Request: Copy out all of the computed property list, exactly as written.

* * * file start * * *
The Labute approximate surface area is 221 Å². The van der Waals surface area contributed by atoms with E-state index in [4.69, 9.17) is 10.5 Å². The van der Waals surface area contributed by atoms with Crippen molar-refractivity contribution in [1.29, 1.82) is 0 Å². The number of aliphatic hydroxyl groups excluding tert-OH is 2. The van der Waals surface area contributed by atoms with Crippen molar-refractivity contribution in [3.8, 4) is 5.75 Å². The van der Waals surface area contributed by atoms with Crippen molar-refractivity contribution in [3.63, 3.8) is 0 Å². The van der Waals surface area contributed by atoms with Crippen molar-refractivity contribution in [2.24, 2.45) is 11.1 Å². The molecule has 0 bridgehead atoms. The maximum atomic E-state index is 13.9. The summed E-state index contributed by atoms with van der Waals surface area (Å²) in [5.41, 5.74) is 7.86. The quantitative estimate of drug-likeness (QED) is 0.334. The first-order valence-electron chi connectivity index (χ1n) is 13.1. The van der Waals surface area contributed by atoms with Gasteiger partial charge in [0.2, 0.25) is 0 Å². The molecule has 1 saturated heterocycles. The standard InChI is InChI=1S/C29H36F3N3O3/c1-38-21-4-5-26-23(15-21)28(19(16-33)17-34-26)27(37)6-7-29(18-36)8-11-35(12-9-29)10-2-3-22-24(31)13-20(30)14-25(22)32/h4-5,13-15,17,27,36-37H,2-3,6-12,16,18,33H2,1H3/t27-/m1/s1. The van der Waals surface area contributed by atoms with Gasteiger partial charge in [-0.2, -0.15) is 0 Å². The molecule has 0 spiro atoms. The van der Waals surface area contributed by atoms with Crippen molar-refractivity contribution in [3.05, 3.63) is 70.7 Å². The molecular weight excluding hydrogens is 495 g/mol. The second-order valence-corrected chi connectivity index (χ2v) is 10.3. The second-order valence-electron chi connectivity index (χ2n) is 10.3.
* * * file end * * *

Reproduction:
The Labute approximate surface area is 221 Å². The van der Waals surface area contributed by atoms with E-state index in [4.69, 9.17) is 10.5 Å². The van der Waals surface area contributed by atoms with Crippen molar-refractivity contribution in [1.29, 1.82) is 0 Å². The number of aliphatic hydroxyl groups excluding tert-OH is 2. The van der Waals surface area contributed by atoms with Crippen molar-refractivity contribution in [3.8, 4) is 5.75 Å². The van der Waals surface area contributed by atoms with Crippen molar-refractivity contribution in [3.63, 3.8) is 0 Å². The van der Waals surface area contributed by atoms with Crippen molar-refractivity contribution in [2.24, 2.45) is 11.1 Å². The molecule has 0 bridgehead atoms. The maximum atomic E-state index is 13.9. The summed E-state index contributed by atoms with van der Waals surface area (Å²) in [5.41, 5.74) is 7.86. The quantitative estimate of drug-likeness (QED) is 0.334. The first-order valence-electron chi connectivity index (χ1n) is 13.1. The van der Waals surface area contributed by atoms with Gasteiger partial charge in [0.2, 0.25) is 0 Å². The molecule has 1 saturated heterocycles. The standard InChI is InChI=1S/C29H36F3N3O3/c1-38-21-4-5-26-23(15-21)28(19(16-33)17-34-26)27(37)6-7-29(18-36)8-11-35(12-9-29)10-2-3-22-24(31)13-20(30)14-25(22)32/h4-5,13-15,17,27,36-37H,2-3,6-12,16,18,33H2,1H3/t27-/m1/s1. The van der Waals surface area contributed by atoms with Gasteiger partial charge in [-0.2, -0.15) is 0 Å². The molecule has 0 spiro atoms. The van der Waals surface area contributed by atoms with Crippen molar-refractivity contribution in [3.05, 3.63) is 70.7 Å². The molecular weight excluding hydrogens is 495 g/mol. The second-order valence-corrected chi connectivity index (χ2v) is 10.3. The second-order valence-electron chi connectivity index (χ2n) is 10.3.